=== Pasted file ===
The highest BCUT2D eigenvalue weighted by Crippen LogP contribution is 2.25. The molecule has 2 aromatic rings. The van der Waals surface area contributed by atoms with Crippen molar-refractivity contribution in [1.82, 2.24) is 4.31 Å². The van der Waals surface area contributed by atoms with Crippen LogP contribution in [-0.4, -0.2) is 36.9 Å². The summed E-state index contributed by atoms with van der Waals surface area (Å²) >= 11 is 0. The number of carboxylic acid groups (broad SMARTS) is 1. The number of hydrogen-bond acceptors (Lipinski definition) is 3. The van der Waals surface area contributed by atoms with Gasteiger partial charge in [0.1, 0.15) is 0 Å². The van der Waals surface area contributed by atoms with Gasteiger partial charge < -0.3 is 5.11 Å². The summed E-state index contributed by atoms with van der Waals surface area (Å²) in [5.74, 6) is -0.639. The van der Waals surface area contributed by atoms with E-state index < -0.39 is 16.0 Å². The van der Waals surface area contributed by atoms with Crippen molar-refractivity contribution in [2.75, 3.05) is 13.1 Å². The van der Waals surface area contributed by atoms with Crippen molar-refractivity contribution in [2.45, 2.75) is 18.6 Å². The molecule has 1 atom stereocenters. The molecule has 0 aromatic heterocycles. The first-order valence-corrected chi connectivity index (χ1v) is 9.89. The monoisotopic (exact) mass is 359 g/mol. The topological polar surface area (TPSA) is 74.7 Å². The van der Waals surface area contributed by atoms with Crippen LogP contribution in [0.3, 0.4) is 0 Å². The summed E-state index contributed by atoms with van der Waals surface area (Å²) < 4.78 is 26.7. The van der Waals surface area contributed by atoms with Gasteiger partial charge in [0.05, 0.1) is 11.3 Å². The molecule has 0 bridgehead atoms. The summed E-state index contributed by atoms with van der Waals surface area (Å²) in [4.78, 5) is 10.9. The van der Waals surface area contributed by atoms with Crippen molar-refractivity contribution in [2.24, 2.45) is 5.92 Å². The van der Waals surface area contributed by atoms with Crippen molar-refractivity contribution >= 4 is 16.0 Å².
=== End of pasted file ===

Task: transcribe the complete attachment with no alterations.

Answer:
The highest BCUT2D eigenvalue weighted by Crippen LogP contribution is 2.25. The molecule has 2 aromatic rings. The van der Waals surface area contributed by atoms with Crippen molar-refractivity contribution in [1.82, 2.24) is 4.31 Å². The van der Waals surface area contributed by atoms with Crippen LogP contribution in [-0.4, -0.2) is 36.9 Å². The summed E-state index contributed by atoms with van der Waals surface area (Å²) >= 11 is 0. The number of carboxylic acid groups (broad SMARTS) is 1. The number of hydrogen-bond acceptors (Lipinski definition) is 3. The van der Waals surface area contributed by atoms with Gasteiger partial charge in [0.1, 0.15) is 0 Å². The van der Waals surface area contributed by atoms with Gasteiger partial charge < -0.3 is 5.11 Å². The summed E-state index contributed by atoms with van der Waals surface area (Å²) in [5.74, 6) is -0.639. The van der Waals surface area contributed by atoms with E-state index < -0.39 is 16.0 Å². The van der Waals surface area contributed by atoms with Crippen molar-refractivity contribution in [2.75, 3.05) is 13.1 Å². The van der Waals surface area contributed by atoms with Crippen molar-refractivity contribution in [2.45, 2.75) is 18.6 Å². The molecule has 1 atom stereocenters. The molecule has 0 aromatic heterocycles. The first-order valence-corrected chi connectivity index (χ1v) is 9.89. The monoisotopic (exact) mass is 359 g/mol. The topological polar surface area (TPSA) is 74.7 Å². The van der Waals surface area contributed by atoms with Crippen LogP contribution in [0.3, 0.4) is 0 Å². The summed E-state index contributed by atoms with van der Waals surface area (Å²) < 4.78 is 26.7. The van der Waals surface area contributed by atoms with Gasteiger partial charge in [0.05, 0.1) is 11.3 Å². The molecule has 0 bridgehead atoms. The summed E-state index contributed by atoms with van der Waals surface area (Å²) in [4.78, 5) is 10.9. The van der Waals surface area contributed by atoms with Crippen molar-refractivity contribution in [2.24, 2.45) is 5.92 Å². The van der Waals surface area contributed by atoms with Crippen molar-refractivity contribution >= 4 is 16.0 Å².